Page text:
"The happy mother is smiling."
Translation:Kirine muña līris.
Is the reason "Issa" isn't needed because it's only needed for verbs and adverbs? For example the only time I've used "issa" so far for example is:
- "Toaba issa" - "He is a boy"
- Azantys kirine issa" - The knight is happy"
The only reason I know that is because I'm writing all the words and sentences down as I go. It seems to help :)
So in the two sentences above, both sentences are describing something someone is, and not something they're doing, for example they're a boy and happy. If you used sweating or smiling instead, then you would not have to use issa? At least I think that's right. Please correct me if I'm wrong!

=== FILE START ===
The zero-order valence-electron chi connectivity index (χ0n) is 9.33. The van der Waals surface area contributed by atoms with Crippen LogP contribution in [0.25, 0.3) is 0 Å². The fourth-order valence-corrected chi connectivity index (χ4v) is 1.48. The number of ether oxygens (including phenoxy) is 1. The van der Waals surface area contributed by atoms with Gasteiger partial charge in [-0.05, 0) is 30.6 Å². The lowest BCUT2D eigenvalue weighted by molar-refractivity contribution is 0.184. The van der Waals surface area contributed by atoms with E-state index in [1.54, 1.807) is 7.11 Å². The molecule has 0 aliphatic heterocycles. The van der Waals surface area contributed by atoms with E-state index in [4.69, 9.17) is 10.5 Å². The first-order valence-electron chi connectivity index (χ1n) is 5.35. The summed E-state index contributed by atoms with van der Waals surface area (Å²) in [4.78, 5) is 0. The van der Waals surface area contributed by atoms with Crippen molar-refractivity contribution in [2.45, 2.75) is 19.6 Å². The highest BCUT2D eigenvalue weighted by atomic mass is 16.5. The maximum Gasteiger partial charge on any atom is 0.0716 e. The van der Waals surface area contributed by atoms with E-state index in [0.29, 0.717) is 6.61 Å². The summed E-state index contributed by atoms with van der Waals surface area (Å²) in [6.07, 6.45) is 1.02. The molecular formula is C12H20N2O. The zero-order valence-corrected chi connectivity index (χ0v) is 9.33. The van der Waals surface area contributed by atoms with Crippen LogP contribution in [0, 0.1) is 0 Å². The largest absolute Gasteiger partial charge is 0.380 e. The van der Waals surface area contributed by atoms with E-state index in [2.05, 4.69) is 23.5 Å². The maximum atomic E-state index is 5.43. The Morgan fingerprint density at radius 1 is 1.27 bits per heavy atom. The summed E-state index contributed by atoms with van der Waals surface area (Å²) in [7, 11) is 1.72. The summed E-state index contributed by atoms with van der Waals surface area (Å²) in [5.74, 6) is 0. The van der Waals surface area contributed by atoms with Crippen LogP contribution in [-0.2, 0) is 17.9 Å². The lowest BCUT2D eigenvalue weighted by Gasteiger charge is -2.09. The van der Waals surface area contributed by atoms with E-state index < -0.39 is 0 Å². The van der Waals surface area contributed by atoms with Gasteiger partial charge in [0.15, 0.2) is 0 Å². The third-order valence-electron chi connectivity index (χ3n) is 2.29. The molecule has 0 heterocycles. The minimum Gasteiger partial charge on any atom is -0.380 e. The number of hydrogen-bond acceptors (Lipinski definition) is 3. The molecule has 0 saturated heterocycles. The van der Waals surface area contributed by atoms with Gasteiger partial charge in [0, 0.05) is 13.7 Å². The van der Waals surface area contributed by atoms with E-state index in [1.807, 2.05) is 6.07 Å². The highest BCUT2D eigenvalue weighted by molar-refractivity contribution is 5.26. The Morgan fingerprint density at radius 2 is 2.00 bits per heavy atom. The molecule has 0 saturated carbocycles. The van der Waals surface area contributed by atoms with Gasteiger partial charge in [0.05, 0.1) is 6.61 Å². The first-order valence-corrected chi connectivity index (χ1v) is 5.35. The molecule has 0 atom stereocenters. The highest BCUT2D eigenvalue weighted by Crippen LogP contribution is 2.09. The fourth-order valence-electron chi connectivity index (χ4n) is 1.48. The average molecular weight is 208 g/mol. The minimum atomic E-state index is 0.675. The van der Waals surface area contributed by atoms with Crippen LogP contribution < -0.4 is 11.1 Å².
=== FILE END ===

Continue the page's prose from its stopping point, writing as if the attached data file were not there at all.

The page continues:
Yes! if you use a verb then you do not use issa. It is just like japanese in this sense.
Could someone explain why "issa" isn't used as the word "is" in this sentence?
probably because liris is the verb "to smile" so the verb form includes is, making liris "is smiling" in this context
it's because "is" is included in the words already, so you don't need to add it again.
I have two ways of looking at it. Issa means it is that new thing. so using issa would make this sentance to mean that the person is a smile. themselves as a whole are a smile and thats weird. The other one is that it is like in Japanese if you end in a verb you do not add the 'is' word on the end. The Japanese 'desu' is equivilent to the Valyrian 'issa'